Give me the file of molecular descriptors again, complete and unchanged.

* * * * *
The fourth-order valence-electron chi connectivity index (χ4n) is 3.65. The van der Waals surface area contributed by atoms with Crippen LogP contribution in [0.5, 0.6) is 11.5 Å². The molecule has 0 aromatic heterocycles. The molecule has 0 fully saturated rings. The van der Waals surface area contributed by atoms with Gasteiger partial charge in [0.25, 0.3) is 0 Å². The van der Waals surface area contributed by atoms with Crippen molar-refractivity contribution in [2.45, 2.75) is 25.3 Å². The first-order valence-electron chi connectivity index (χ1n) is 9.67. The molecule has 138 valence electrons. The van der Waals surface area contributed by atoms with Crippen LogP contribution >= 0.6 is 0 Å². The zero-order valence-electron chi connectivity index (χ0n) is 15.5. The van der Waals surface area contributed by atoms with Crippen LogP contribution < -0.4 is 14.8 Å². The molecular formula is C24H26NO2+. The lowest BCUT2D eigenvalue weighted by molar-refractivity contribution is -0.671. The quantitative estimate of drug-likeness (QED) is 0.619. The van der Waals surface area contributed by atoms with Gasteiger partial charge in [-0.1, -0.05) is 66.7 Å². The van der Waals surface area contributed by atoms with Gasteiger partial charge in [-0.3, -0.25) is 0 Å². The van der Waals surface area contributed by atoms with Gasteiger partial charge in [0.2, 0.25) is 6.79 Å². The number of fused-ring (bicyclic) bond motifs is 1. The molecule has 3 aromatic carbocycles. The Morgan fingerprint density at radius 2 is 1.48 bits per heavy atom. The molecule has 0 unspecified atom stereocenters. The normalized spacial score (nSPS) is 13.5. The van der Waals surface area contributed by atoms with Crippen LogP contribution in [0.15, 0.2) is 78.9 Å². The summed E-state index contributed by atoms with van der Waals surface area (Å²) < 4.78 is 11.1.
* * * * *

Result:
The fourth-order valence-electron chi connectivity index (χ4n) is 3.65. The van der Waals surface area contributed by atoms with Crippen LogP contribution in [0.5, 0.6) is 11.5 Å². The molecule has 0 aromatic heterocycles. The molecule has 0 fully saturated rings. The van der Waals surface area contributed by atoms with Gasteiger partial charge in [0.25, 0.3) is 0 Å². The van der Waals surface area contributed by atoms with Crippen molar-refractivity contribution in [2.45, 2.75) is 25.3 Å². The first-order valence-electron chi connectivity index (χ1n) is 9.67. The molecule has 138 valence electrons. The van der Waals surface area contributed by atoms with Crippen LogP contribution >= 0.6 is 0 Å². The zero-order valence-electron chi connectivity index (χ0n) is 15.5. The van der Waals surface area contributed by atoms with Crippen LogP contribution < -0.4 is 14.8 Å². The molecular formula is C24H26NO2+. The lowest BCUT2D eigenvalue weighted by molar-refractivity contribution is -0.671. The quantitative estimate of drug-likeness (QED) is 0.619. The van der Waals surface area contributed by atoms with Gasteiger partial charge in [-0.1, -0.05) is 66.7 Å². The van der Waals surface area contributed by atoms with Gasteiger partial charge in [-0.3, -0.25) is 0 Å². The van der Waals surface area contributed by atoms with Gasteiger partial charge in [0.2, 0.25) is 6.79 Å². The number of fused-ring (bicyclic) bond motifs is 1. The molecule has 3 aromatic carbocycles. The Morgan fingerprint density at radius 2 is 1.48 bits per heavy atom. The molecule has 0 unspecified atom stereocenters. The normalized spacial score (nSPS) is 13.5. The van der Waals surface area contributed by atoms with Crippen LogP contribution in [0.15, 0.2) is 78.9 Å². The summed E-state index contributed by atoms with van der Waals surface area (Å²) < 4.78 is 11.1.